Note: when doing a titration, the solution in your beaker should be constantly and gently stirred. Always avoid contamination by keeping your lab area clean and lids on all your containers.
To accurately determine the acidity (FFA content) of your oil, you need to accurately know the strength of your base solution. It is nearly impossible to measure out a small amount of the base (like sodium hydroxide) to mix into a solution with a high degree of accuracy. One of the problems encountered in trying to do this, is the fact that NaOH quickly absorbs water and CO2 out of the air. This makes the compound both heavier and weaker. Steps 2-6 (above) have allowed you to determine the strength of the basic solution that you are using to titrate your oil. To double check the strength of your base solution, repeat steps 2-6 to make sure the results compare.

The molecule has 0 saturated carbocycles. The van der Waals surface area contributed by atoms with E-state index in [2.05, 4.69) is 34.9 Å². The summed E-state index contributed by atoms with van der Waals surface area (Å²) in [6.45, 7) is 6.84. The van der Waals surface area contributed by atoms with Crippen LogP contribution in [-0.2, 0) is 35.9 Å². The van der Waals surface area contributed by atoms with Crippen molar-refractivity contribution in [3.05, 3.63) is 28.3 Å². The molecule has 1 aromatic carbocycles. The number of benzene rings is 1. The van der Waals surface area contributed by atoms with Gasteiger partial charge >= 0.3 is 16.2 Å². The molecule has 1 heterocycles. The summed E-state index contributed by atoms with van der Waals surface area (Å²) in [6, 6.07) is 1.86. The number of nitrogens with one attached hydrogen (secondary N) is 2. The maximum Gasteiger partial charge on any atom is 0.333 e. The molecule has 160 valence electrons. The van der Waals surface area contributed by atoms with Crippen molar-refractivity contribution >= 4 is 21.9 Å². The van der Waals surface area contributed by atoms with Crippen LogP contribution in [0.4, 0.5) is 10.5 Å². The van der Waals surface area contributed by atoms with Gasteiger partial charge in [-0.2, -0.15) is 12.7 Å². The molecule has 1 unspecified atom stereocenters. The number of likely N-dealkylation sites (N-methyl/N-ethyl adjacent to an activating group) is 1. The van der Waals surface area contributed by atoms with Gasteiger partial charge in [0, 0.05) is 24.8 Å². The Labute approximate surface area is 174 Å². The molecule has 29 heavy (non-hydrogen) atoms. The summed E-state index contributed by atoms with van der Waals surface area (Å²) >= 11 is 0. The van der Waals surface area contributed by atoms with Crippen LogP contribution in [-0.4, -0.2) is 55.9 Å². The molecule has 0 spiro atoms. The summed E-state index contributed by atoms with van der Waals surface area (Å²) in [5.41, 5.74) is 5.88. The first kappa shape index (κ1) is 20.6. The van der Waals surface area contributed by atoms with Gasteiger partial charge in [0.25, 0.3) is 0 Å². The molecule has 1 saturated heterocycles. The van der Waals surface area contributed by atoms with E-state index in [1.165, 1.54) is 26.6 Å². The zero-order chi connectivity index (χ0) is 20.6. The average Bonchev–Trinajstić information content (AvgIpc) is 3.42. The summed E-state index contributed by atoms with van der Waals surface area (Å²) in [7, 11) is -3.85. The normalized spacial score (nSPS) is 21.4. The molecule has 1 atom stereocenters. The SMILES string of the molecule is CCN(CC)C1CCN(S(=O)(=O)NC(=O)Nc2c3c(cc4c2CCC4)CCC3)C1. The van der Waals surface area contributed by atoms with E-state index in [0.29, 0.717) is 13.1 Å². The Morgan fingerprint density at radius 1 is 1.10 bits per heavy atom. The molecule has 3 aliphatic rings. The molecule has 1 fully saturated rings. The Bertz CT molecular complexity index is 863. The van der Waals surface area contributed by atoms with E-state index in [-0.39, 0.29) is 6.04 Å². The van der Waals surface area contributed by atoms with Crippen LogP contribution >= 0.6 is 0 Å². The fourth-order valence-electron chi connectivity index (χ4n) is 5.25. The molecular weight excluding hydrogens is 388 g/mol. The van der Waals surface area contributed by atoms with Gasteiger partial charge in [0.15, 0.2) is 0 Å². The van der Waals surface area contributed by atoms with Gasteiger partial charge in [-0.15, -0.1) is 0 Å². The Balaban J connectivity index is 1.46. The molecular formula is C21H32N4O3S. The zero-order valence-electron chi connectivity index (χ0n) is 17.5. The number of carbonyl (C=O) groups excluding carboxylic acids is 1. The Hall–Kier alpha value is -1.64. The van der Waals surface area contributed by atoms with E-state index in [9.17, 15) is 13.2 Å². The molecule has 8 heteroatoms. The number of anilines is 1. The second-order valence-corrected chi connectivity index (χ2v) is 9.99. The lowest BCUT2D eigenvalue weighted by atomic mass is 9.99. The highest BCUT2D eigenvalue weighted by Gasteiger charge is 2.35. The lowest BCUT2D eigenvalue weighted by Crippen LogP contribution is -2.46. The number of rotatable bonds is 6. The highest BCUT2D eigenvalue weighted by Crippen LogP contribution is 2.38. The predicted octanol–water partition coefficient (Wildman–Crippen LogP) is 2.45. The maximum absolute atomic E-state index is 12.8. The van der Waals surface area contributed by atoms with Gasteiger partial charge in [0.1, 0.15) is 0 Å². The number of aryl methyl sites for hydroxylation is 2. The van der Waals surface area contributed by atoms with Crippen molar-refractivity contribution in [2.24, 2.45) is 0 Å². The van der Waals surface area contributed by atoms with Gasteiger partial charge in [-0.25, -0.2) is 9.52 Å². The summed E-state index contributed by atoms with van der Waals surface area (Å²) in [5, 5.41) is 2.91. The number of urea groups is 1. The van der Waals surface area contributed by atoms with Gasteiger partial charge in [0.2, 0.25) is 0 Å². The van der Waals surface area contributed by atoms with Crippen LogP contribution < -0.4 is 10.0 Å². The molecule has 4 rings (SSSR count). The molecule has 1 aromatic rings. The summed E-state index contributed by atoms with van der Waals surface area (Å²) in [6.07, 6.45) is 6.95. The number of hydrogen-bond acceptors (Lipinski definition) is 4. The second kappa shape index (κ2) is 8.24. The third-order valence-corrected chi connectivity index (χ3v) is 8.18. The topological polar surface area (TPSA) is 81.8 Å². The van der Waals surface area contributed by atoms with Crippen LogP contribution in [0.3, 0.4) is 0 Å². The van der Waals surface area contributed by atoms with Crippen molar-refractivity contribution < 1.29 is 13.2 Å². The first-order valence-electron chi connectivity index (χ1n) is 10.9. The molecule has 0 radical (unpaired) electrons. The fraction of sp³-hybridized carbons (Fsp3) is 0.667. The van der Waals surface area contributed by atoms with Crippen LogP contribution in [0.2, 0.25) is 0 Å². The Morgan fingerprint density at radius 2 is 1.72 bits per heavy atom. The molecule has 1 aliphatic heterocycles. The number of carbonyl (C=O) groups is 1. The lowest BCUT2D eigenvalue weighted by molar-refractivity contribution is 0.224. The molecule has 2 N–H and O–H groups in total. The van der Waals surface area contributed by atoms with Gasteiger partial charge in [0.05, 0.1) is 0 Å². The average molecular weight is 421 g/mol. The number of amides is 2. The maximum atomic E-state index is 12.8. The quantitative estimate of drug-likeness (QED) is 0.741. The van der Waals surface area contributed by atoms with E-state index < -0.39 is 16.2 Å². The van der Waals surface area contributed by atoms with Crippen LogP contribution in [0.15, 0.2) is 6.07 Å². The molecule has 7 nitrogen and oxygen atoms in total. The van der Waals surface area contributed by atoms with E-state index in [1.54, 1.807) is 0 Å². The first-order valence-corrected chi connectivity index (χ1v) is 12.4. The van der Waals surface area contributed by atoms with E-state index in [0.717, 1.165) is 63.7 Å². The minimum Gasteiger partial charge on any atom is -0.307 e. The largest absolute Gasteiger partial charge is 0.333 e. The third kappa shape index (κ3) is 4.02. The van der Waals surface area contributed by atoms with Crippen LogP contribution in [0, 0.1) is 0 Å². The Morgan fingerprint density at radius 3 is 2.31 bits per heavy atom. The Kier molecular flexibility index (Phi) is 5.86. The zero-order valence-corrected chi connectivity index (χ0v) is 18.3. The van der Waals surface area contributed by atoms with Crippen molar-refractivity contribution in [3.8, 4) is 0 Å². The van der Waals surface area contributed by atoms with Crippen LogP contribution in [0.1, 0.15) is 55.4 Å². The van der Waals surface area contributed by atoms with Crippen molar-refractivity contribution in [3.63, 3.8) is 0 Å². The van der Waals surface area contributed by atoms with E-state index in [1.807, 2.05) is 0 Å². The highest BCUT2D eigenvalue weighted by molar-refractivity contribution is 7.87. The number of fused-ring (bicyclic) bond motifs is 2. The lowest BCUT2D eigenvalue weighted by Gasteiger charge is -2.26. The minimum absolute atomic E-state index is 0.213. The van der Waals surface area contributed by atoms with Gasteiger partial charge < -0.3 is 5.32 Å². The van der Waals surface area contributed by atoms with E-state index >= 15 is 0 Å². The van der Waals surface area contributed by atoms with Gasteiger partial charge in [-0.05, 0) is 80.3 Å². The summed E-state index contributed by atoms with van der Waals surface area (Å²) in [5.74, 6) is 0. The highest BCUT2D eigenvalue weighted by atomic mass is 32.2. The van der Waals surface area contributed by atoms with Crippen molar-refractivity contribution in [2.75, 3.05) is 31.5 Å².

Because a basic solution will lose strength over time, whenever, you have a day that you plan to titrate some oil or fuel, start by employing steps 2-6 to find the strength of your base solution. If it has degraded somewhat, there is no need to worry. Simply use the new number that you have for “true grams of NaOH/liter” in step 5 below.
Now to actually titrate your oil (or finished biodiesel if you are testing for TAN):
To process this in the BioPro™ 190, you should have less than 5% FFA To pass TAN test for finished fuel you should have less than .28% FFA.
For greater accuracy on the TAN test you can use 50ml of Isopropyl (step 1), 10 ml of fuel (step 3), and divide by 12.8 instead of 1.28 (step 5).